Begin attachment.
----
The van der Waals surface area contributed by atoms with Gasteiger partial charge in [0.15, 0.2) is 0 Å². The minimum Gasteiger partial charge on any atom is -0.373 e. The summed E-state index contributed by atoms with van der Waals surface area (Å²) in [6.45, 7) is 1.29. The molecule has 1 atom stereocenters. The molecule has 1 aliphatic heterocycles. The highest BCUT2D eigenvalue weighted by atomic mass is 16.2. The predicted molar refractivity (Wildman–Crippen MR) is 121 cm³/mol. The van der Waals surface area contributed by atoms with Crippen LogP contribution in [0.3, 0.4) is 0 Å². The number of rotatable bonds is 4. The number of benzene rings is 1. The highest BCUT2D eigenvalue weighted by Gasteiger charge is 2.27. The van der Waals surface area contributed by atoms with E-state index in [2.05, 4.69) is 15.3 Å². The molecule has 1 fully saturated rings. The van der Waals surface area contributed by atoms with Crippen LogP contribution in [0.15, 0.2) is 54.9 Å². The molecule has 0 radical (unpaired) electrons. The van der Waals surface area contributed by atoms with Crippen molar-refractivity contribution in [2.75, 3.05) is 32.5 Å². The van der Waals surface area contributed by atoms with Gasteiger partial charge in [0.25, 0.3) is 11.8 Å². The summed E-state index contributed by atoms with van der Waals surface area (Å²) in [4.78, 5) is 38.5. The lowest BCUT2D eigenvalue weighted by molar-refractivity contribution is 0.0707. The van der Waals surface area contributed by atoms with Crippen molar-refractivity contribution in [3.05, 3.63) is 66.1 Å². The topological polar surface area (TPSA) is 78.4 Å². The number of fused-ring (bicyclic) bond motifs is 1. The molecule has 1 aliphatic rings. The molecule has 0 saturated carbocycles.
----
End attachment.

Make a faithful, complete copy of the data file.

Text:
The van der Waals surface area contributed by atoms with Gasteiger partial charge in [0.15, 0.2) is 0 Å². The minimum Gasteiger partial charge on any atom is -0.373 e. The summed E-state index contributed by atoms with van der Waals surface area (Å²) in [6.45, 7) is 1.29. The molecule has 1 atom stereocenters. The molecule has 1 aliphatic heterocycles. The highest BCUT2D eigenvalue weighted by atomic mass is 16.2. The predicted molar refractivity (Wildman–Crippen MR) is 121 cm³/mol. The van der Waals surface area contributed by atoms with Crippen LogP contribution in [0.3, 0.4) is 0 Å². The number of rotatable bonds is 4. The number of benzene rings is 1. The highest BCUT2D eigenvalue weighted by Gasteiger charge is 2.27. The van der Waals surface area contributed by atoms with E-state index in [2.05, 4.69) is 15.3 Å². The molecule has 1 fully saturated rings. The van der Waals surface area contributed by atoms with Crippen LogP contribution in [0.15, 0.2) is 54.9 Å². The molecule has 0 radical (unpaired) electrons. The van der Waals surface area contributed by atoms with Crippen molar-refractivity contribution in [2.75, 3.05) is 32.5 Å². The van der Waals surface area contributed by atoms with Gasteiger partial charge in [0.25, 0.3) is 11.8 Å². The summed E-state index contributed by atoms with van der Waals surface area (Å²) in [4.78, 5) is 38.5. The lowest BCUT2D eigenvalue weighted by molar-refractivity contribution is 0.0707. The van der Waals surface area contributed by atoms with Crippen molar-refractivity contribution in [3.05, 3.63) is 66.1 Å². The topological polar surface area (TPSA) is 78.4 Å². The number of fused-ring (bicyclic) bond motifs is 1. The molecule has 1 aliphatic rings. The molecule has 0 saturated carbocycles.